O. P.-Cambridge, 1862
with the sexes almost similar. The abdomen is yellowish-orange, except a reddish midline and reddish tip.
Female 4-5 mm; male 3-4 mm.
Latreille, 1804. (Leaf curling sac spiders).
Characters of genus:
Compact, small to medium sized spiders with oval cephalothorax and slightly protruding, broad head. There are two rows of eyes, the eyes of the posterior row widely set apart. It may appear as there are six eyes in the front row since the laterals of both rows are fairly close together. Anterior row recurved. Posterior row straight or slightly recurved. Fovea short, dark and shallow but quite indistinct in species with relatively dense silky hairing on carapace. Labium longer than wide. Maxilla with scopulae. Endites without a transverse or oblique depression. Legs long with leg IV longest. Tarsi with conspicuous scopulae, two-clawed (claws long). Abdomen elongate with sparse to rather dense coverage of silky hairs depending on species. Hues of yellow, orange and brown are the prevailing body colours, sometimes the cardiac mark is darker. A few species have the cardiac mark followed by chevrons. Anterior spinners conical and and situated close together or contiguous. The two sexes do not differ much. Compared to females, males are slightly smaller, often with chelicerae longer and more tapering and the legs are relatively longer.
Wagner, 1887 (Foliage Spiders).
Characters of family:
The clubionids are 8-eyed, ecribellate spiders possessing two tarsal claws. The species superficially resemble members of the Gnaphosidae, but the anterior spinners of the clubionids are conical and the posterior median eyes are circular. The sexes are quite similar with the males slightly smaller and often with more elongate and slender chelicers as well as longer legs. The eyes are uniform in size, arranged close to the anterior edge of the carapace in two fairly wide rows each with four eyes. The posterior row is slightly wider than the anterior. The carapace is ovoid, clearly longer than wide and with short, shallow fovea. However, in some species fovea is absent. The sternum is distinctly margined in some species. The chelicers are rather long and stout and the fang furrows are provided with teeth both pro- and retromarginally. Some males have strongly developed chelicerae with a long fang. Also, in many species the chelicers are conspicuously dark. Endites are longer than wide and without the depression seen in gnaphosids. The endites are furnished with a brush of setae (scopulae) on distal end to improve grip of prey. The labium is longer than wide. The body is carried close to the substratum on moderately long, strong legs with normal prograde orientation. The legs are provided with two tarsal claws with dense claw tufts and scopulae giving good adhesion to slippery surfaces such as leaves. The tibia and metatarsi have one, two, or more pairs of spines ventrally. Some species have legs I the longest while other species legs IV. The abdomen is oval often tapering towards the spinners. Males sometimes have a small scutum. The abdomen usually uniformly coloured except for darker cardiac mark. Sometimes there are darker markings such as a median line or chevrons in the same colours as the cardiac mark. The anterior spinners of the clubionids are conical and contiguous and all three pairs form a compact cluster. The spiracle is situated close to the spinners. Clubionids are entelegyne spiders having the genital groove with its openings to the internal genitalia covered by a well-sclerotized plate (epigastric scutum), which also bears the paired copulatory openings. The spermathecae are often visible through the integument. The male palp has a retrolateral tibial apophysis. The shape of the apophysis varies greatly between species and is an important morphological character when identifying the species under the stereomicroscope.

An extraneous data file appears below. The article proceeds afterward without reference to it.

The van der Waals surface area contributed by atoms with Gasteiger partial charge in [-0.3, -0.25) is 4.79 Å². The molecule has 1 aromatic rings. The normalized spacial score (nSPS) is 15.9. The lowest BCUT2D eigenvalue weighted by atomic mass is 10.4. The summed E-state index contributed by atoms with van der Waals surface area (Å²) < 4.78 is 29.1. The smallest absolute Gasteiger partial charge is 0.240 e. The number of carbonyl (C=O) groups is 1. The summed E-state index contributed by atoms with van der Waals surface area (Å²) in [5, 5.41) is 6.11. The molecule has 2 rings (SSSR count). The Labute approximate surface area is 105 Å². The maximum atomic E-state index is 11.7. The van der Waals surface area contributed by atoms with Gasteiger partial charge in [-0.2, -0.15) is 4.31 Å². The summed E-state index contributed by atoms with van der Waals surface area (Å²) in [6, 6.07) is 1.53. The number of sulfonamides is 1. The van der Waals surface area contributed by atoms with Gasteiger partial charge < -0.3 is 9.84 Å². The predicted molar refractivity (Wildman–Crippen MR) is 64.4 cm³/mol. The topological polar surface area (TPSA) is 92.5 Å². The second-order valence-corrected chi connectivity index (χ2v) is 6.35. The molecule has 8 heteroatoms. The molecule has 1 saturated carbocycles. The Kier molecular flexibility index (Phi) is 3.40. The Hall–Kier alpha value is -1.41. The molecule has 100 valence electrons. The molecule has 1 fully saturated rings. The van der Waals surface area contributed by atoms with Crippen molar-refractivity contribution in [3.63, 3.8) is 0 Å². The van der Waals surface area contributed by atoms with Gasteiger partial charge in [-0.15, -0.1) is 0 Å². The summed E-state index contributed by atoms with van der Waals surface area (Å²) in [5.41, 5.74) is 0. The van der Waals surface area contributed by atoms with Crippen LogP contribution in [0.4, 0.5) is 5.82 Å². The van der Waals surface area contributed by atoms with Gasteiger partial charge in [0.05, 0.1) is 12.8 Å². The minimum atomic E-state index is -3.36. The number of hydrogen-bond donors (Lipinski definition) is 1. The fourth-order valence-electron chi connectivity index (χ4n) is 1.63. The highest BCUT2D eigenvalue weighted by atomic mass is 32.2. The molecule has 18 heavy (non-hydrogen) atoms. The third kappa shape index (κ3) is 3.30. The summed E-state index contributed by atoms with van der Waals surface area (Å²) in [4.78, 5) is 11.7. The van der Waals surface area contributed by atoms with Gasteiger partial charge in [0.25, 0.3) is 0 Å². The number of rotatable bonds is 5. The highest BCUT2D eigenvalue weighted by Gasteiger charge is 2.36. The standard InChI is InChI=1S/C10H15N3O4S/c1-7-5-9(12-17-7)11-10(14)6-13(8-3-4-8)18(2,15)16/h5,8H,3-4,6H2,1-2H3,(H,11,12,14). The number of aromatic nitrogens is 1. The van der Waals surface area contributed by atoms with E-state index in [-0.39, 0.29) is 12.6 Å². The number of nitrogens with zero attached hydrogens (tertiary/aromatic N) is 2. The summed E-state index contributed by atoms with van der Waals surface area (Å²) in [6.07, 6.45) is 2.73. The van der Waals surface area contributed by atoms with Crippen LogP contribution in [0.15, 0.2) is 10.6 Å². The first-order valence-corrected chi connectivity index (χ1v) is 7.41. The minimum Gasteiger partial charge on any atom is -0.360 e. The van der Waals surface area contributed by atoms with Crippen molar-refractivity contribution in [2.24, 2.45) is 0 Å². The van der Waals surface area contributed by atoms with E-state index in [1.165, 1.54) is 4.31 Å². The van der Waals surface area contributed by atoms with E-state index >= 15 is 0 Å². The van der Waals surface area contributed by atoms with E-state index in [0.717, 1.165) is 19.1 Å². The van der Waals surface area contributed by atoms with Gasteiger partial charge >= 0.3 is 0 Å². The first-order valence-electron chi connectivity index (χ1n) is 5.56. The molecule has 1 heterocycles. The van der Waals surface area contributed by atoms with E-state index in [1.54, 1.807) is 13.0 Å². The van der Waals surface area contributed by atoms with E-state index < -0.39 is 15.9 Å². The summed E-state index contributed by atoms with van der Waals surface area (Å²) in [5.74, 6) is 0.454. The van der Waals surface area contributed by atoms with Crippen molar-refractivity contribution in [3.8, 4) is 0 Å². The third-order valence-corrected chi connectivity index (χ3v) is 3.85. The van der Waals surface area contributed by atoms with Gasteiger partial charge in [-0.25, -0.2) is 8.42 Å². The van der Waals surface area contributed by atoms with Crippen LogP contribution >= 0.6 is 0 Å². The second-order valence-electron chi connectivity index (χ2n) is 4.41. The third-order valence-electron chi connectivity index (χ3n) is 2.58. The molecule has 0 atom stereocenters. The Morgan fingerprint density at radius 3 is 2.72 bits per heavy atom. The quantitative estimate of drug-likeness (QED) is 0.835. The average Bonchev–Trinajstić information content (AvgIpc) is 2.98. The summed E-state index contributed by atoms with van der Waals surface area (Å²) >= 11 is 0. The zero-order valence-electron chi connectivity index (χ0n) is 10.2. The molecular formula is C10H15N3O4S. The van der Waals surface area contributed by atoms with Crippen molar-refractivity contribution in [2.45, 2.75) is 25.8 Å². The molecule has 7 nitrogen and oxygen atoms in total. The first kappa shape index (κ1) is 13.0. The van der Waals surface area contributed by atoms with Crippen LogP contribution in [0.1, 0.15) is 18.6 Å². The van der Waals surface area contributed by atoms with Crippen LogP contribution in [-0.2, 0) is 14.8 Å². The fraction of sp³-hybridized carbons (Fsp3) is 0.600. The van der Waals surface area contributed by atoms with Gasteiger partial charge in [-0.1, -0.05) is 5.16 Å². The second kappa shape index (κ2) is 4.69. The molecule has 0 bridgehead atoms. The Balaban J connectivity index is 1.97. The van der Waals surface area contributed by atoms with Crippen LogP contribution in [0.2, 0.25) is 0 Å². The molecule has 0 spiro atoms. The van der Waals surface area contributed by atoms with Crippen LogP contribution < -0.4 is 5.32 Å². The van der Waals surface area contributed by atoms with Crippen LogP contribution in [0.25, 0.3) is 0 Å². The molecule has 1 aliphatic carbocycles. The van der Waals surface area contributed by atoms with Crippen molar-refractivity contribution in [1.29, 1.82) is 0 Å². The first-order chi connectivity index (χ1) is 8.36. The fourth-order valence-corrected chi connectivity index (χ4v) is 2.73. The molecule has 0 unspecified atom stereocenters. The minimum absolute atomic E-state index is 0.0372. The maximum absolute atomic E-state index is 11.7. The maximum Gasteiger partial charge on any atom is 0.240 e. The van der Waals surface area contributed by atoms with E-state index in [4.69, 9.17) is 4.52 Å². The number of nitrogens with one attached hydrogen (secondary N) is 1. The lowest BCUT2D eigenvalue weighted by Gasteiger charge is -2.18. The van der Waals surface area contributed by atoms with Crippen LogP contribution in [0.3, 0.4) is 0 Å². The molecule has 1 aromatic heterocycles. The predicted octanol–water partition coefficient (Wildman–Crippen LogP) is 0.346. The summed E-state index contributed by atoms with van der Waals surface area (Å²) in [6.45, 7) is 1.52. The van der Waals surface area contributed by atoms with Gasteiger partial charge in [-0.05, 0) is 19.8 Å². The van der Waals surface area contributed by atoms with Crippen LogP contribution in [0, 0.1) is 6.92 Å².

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Danish Spiders from A to Z